You'll have a good, secure life when being alive means more to you than security, love more than money, your freedom more than public or partisan opinion, when the mood of Beethoven's or Bach's music becomes the mood of your whole life … when your thinking is in harmony, and no longer in conflict, with your feelings … when you let yourself be guided by the thoughts of great sages and no longer by the crimes of great warriors … when you pay the men and women who teach your children better than the politicians; when truths inspire you and empty formulas repel you; when you communicate with your fellow workers in foreign countries directly, and no longer through diplomats...
What I have achieved by industry and practice, anyone else with tolerable natural gift and ability can also achieve.
There is much more to playing the clavier than playing written music. Do you realize with accompanying there is often nothing written out but the bass line--the left hand? There might be a few notations as to a suggested harmony, but it is up to me to fill in the music, at the proper volume, style, and harmony for the soloist--often instantly. I've heard it said that Bach questioned wether the soloist or the accompanist deserves the greatest glory.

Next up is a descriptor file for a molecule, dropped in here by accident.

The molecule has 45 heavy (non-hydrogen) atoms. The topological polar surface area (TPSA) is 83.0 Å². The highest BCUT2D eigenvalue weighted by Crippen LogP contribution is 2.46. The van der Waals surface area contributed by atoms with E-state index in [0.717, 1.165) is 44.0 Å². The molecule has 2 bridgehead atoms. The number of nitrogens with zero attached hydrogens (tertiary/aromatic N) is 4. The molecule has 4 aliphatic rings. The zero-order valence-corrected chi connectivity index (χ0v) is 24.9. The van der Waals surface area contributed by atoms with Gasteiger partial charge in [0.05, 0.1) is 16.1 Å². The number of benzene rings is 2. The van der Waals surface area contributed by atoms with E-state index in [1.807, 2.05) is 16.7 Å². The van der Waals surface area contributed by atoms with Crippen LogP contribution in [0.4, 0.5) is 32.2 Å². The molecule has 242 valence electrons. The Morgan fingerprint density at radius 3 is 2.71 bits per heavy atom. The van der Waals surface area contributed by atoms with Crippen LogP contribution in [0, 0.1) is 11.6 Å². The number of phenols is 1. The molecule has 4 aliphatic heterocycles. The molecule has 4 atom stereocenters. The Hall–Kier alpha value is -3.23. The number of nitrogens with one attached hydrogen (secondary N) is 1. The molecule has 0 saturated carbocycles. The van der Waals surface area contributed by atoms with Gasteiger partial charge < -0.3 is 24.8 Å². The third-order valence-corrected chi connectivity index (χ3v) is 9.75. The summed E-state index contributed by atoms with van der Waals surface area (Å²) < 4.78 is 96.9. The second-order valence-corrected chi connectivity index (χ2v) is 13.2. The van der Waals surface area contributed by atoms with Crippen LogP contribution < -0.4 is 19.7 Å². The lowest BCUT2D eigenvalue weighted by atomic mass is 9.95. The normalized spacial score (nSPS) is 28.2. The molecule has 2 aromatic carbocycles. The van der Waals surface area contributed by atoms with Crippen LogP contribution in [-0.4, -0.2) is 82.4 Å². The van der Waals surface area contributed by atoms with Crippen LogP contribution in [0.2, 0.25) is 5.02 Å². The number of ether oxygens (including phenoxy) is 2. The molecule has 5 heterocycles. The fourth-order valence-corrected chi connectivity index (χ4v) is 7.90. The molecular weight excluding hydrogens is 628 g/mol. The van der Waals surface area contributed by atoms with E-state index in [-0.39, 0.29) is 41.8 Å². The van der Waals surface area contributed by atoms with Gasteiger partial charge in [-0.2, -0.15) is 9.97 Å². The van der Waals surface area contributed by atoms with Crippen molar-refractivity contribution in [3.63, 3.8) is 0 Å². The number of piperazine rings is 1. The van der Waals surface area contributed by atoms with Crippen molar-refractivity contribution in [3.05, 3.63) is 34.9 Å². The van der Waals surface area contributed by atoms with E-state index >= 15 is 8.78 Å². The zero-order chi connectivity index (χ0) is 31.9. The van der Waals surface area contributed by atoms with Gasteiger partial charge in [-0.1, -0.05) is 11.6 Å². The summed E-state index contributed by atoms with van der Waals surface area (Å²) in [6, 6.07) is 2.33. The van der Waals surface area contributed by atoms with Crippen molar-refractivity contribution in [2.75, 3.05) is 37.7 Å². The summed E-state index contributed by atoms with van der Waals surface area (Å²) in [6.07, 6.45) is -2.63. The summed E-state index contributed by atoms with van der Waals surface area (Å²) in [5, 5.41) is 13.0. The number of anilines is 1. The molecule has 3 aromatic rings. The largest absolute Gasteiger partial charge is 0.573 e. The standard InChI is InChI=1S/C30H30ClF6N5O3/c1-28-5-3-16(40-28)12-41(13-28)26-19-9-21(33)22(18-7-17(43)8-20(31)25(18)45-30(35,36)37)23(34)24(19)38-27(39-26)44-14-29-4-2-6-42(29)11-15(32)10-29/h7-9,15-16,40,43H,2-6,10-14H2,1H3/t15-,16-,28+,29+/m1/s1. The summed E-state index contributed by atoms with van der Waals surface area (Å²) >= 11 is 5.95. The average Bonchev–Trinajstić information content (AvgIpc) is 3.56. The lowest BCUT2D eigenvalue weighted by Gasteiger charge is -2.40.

Others, tiring of the sound of Buxtehude and Bach for hours on end, would complain there was no tune. That was exactly the thing he liked best about a fugue, the fact that it could not be sung. A fugue was not singular, as a melody was, but plural. It was a conversation.
We reviewed the ways we had to bring customers: Method A, flying aerobatics at the edge of town. Method B, the parachute jump. Then we began experimenting with Method C. There is a principle that says if you lay out a lonely solitaire game in the center of the wilderness, someone will soon come along to look over your shoulder and tell you how to play your cards. This was the principle of Method C. We unrolled our sleeping bags and stretched out under the wing, completely uncaring.
But most of the time, with a contented resignation that comes normally to a man only at the end of a long and busy life, he sat before the keyboard and filled the air with his beloved Bach. Perhaps he was deceiving himself, perhaps this was some merciful trick of the mind but now it seemed to Jan that this what he had always wished to do. His secret ambition had at last dared to emerge into the full light of consciousness. Jan had always been a good pianist, and now he was the finest in the world.